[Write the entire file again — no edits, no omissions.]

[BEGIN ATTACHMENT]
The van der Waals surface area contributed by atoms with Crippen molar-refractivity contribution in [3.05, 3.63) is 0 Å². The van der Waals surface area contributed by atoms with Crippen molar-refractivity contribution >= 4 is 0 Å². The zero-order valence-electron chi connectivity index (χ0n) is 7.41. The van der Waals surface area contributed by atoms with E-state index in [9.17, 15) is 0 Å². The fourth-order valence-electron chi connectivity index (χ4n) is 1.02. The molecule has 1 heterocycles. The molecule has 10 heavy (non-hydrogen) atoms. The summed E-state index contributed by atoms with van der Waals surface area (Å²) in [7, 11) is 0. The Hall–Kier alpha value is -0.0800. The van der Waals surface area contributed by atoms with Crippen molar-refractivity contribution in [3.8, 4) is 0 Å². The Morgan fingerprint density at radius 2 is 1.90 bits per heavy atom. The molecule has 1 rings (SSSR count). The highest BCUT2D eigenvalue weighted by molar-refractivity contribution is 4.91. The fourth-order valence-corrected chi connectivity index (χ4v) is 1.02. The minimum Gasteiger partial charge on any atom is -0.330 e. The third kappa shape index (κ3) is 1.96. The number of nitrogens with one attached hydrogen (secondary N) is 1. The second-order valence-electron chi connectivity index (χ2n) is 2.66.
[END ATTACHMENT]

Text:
The van der Waals surface area contributed by atoms with Crippen molar-refractivity contribution in [3.05, 3.63) is 0 Å². The van der Waals surface area contributed by atoms with Crippen molar-refractivity contribution >= 4 is 0 Å². The zero-order valence-electron chi connectivity index (χ0n) is 7.41. The van der Waals surface area contributed by atoms with E-state index in [9.17, 15) is 0 Å². The fourth-order valence-electron chi connectivity index (χ4n) is 1.02. The molecule has 1 heterocycles. The molecule has 10 heavy (non-hydrogen) atoms. The summed E-state index contributed by atoms with van der Waals surface area (Å²) in [7, 11) is 0. The Hall–Kier alpha value is -0.0800. The van der Waals surface area contributed by atoms with Crippen molar-refractivity contribution in [3.8, 4) is 0 Å². The Morgan fingerprint density at radius 2 is 1.90 bits per heavy atom. The molecule has 1 rings (SSSR count). The highest BCUT2D eigenvalue weighted by molar-refractivity contribution is 4.91. The fourth-order valence-corrected chi connectivity index (χ4v) is 1.02. The minimum Gasteiger partial charge on any atom is -0.330 e. The third kappa shape index (κ3) is 1.96. The number of nitrogens with one attached hydrogen (secondary N) is 1. The second-order valence-electron chi connectivity index (χ2n) is 2.66.